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By Sarah May on
 August 14, 2023

Hunter Biden lawyer says he expects no new charges from special counsel probe

In the wake of last week's bombshell news that Attorney General Merrick Garland appointed U.S. Attorney David Weiss to serve as special counsel in the Hunter Biden probe, a lawyer for the beleaguered first son has indicated his belief that no new charges will be brought against his client, as The Hill reports.

High-powered D.C. lawyer Abbe Lowell, currently representing Hunter Biden, offered his insights during a weekend appearance on CBS' Face the Nation.

When questioned about the shift in Weiss' role from the U.S. attorney in charge of a probe originating in Delaware to a special counsel with broader investigative and jurisdictional authority, Lowell opined, “I'm confident that if this prosecutor does what has been done for the last five years, look at the facts, the evidence and the law, then the only conclusion can be what the conclusion was on July 26.”

The reference to July 26 related to the two misdemeanor tax charges to which Hunter Biden pleaded not guilty after a proposed compromise agreement fell apart under questioning from Judge Maryellen Noreika.

Lowell declared that there is “no new evidence to be found” against his client and that the age of much of the conduct in question is such that nothing of note is likely to emerge at this late date.

“I don't know the possibility exists after this kind of painstaking investigation for them to be, 'Oh, my gosh, there's a new piece of evidence which changes,” the famed attorney stated.

“The only thing that will change is the scrutiny on some of the charges – for example, the gun charge,” Lowell added, referencing allegations that Hunter Biden lied about drug use and dependence on an application he used to obtain a firearm.

Renewed questions about novel legal jeopardy for Hunter Biden surfaced last week when Weiss moved to dismiss the aforementioned pending case in Delaware, purportedly so that new charges could be brought in either Washington, D.C. or in California, as The Hill noted separately.

In a filing explaining the government's take on the current status of that case following the collapse of the plea deal, Weiss wrote, “After the hearing, the parties continued negotiating but reached an impasse. A trial is therefore in order.”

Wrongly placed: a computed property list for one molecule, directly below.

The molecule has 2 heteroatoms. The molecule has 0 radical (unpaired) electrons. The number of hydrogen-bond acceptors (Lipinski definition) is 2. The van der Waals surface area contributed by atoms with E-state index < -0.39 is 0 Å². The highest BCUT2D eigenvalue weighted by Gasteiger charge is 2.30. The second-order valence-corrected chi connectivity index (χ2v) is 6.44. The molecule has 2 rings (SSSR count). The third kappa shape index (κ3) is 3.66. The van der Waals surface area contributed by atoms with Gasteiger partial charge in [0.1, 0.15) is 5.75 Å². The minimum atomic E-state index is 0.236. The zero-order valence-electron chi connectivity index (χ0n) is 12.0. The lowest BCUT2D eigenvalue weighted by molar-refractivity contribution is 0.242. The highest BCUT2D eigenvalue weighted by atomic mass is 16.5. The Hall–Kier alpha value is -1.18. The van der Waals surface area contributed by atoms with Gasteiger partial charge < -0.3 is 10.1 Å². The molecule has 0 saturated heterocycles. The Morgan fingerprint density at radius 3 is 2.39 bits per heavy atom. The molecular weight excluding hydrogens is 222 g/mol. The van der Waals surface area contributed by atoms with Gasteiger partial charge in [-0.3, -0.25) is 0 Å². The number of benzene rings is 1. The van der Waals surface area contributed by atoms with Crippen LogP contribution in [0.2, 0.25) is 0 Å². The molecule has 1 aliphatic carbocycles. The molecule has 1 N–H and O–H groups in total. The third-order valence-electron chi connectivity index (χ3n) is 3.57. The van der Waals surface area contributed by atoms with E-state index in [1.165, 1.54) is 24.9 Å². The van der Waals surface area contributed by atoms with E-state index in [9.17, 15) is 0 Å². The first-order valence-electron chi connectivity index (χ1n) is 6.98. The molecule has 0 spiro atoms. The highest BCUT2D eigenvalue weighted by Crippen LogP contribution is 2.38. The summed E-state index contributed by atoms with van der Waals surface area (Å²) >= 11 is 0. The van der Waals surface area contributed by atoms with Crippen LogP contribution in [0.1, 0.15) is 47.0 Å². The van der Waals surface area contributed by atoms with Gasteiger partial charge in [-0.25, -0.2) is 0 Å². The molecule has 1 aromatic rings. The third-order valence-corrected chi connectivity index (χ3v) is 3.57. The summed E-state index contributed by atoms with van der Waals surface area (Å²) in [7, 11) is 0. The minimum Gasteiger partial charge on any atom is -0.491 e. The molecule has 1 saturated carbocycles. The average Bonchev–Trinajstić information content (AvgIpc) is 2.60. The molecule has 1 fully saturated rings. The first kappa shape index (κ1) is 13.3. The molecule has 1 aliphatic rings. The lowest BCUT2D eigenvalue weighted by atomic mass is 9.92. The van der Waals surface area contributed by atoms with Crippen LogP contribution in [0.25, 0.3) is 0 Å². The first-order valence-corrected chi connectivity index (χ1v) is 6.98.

Though Noreika ordered the submission of briefs to address her stated concerns about approving the plea deal, Weiss now believes that the schedule she set should be set aside.

“The Court's briefing order is premised on the idea that the parties intend to continue towards a guilty plea...[b]ut that is no longer the case,” Weiss stated.

Contemporaneously, Garland announced the appointment of Weiss to the role of special counsel, indicating that the U.S. attorney had informed him that the Hunter Biden probe had “reached a stage” requiring additional authority, with the AG indicating his conclusion that “it is in the public interest” to grant his request for the change in status.

Garland's appointment of Weiss has garnered intense criticism from Republicans, as the New York Post notes, with House Ways and Means Committee Chair Jason Smith (R-MO) incredulously observing, “Mr. Weiss is the single architect over that sweetheart plea agreement deal that the judge in Delaware threw out just a few weeks ago.” Similarly, House Oversight Committee Chair James Comer (R-KY) suggested that the move is a naked plot to “stonewall congressional oversight.”

Though it is, of course, always possible that Weiss has some surprises up his sleeve and does intend to pursue real justice when it comes to Hunter Biden, it appears that congressional Republicans as well as Abbe Lowell are thoroughly skeptical that the special counsel appointment will yield anything of note.

Written By:
Sarah May

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